Can Architecture Help Our Children Learn? Czech nursery school puts Montessori principles into practice
In a Montessori classroom, “learning corners” promote autonomy and arouse children’s curiosity. Concretely, they allow children to independently choose their favorite activity for the day and to go to the arts spot, or cooking in the kitchen.
This concept was at the heart of NoArchitects’ design of the Astra Montessori Kindergarten in Klecany, a small town near Prague. Erected between 2014 and 2019, the resulting building is formed of five different zones, each starting from a central core, but always connected to each other by rounded corners. In addition to the raised structure, the garden is also segmented into terrace and lawn.
In addition to its ideological roots, the shape of the building was also based on practical needs: NoArchitects chased sunlight, with the aim of avoiding dark corners. “If you’ve ever seen a graph of daylight intensity in an interior, it looks a bit like this layout,” said Jakub Filip Novák of NoArchitects Calvert’s Journal.
White and minimalist inside and out, the interior of the kindergarten is decorated with natural materials, aligned with the Montessori philosophy of treating children with the same respect as adults.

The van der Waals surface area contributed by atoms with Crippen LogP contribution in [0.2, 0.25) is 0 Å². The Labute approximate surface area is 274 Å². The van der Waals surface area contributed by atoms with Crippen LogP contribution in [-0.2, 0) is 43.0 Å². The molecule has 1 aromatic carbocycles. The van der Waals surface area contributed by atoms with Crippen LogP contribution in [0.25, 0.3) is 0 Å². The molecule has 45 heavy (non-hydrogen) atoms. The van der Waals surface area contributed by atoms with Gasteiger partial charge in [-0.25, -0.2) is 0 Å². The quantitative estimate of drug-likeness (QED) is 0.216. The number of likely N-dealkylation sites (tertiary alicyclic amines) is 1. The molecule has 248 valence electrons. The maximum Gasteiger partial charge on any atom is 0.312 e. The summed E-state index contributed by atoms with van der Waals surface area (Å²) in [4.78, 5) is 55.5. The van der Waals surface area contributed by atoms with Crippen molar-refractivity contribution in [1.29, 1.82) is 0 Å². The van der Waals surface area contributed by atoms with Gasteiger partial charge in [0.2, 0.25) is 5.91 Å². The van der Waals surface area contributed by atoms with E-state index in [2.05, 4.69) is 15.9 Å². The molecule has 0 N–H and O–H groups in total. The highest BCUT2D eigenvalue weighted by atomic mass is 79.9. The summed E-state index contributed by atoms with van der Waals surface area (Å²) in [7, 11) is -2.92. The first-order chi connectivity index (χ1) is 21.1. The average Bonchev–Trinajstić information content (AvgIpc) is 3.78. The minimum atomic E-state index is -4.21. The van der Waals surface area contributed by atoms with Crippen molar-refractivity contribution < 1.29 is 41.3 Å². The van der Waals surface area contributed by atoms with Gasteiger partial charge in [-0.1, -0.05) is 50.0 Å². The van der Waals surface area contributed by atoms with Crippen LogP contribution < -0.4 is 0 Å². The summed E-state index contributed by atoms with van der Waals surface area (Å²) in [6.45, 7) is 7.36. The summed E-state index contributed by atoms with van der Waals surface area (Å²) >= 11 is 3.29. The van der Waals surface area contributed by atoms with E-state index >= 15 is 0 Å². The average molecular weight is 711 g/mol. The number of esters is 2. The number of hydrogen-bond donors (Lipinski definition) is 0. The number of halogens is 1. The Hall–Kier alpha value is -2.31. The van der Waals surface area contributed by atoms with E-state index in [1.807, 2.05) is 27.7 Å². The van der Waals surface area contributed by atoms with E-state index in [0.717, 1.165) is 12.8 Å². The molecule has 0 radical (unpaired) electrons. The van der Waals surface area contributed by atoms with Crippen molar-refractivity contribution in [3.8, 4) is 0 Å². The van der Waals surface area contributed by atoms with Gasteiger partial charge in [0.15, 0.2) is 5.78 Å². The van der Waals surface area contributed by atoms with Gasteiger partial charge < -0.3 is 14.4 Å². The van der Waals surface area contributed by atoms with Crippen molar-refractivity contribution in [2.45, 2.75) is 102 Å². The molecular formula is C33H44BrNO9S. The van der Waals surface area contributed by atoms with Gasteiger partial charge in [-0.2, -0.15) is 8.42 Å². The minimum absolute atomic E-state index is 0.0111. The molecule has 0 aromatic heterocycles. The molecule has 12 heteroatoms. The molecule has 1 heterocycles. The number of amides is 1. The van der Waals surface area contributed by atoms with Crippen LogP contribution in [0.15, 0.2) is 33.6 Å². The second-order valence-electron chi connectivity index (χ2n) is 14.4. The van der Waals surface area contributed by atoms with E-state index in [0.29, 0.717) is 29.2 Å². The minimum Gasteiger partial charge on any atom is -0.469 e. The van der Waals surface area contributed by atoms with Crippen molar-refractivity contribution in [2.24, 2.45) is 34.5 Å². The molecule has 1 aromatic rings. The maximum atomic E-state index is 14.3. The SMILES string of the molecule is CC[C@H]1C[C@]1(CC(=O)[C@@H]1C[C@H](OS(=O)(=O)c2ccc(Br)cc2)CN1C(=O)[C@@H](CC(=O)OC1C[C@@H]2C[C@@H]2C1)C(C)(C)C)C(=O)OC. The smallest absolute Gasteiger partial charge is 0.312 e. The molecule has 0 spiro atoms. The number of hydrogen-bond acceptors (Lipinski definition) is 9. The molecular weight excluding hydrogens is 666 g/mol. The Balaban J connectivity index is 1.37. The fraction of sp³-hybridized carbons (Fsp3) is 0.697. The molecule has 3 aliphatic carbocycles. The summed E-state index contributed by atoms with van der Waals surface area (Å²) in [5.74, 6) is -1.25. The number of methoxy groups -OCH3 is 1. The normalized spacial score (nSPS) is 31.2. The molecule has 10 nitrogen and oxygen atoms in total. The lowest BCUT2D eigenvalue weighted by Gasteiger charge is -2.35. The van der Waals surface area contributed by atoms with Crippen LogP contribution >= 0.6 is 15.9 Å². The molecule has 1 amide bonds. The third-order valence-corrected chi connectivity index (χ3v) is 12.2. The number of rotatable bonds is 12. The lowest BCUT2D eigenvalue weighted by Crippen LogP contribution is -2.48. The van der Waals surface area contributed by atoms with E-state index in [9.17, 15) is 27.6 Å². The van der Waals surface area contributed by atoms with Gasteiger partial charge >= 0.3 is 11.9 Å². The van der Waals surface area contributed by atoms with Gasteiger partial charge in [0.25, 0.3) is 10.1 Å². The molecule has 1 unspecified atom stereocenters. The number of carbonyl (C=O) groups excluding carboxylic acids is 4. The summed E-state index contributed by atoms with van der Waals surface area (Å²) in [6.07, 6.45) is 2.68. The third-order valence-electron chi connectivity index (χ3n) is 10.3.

Among the very few purely decorative elements of the design are wooden and gray origami-like sculptures of animals. The architects were inspired to create the pieces after a meeting where their clients presented them with “tools” (a key concept in Montessori education is to avoid the term “toys” and use the concept of “tools”. learning ‘instead). “We liked it and the idea it represents: small children learn to develop their understanding of the world they live in and the people they meet,” says Novák. Indeed, the key principle that the architects cite at the head of their Montessori project is: “The world does not belong to obedient children. The world belongs to those who know the world well enough to be able to change it.
By design, NoArchitects also hoped to instill in children a curiosity about architecture itself. “Our ambition was to prepare a segmented environment on the little land available, in a way that would catch the interest of children and help them perceive the world and think of architecture as something new and intriguing. », They explain.
As a public place, the kindergarten has also become a must-see meeting place in Klecany. Located in a small suburban town, the building was initially an “island” between three roads. Architects and owners have since been able to pedestrianize one of the streets, which has made the place quieter and more convivial. “[The building] has since become a landmark, “adds Novák,” the locals have their own nicknames and arrange dates there – everyone knows that. “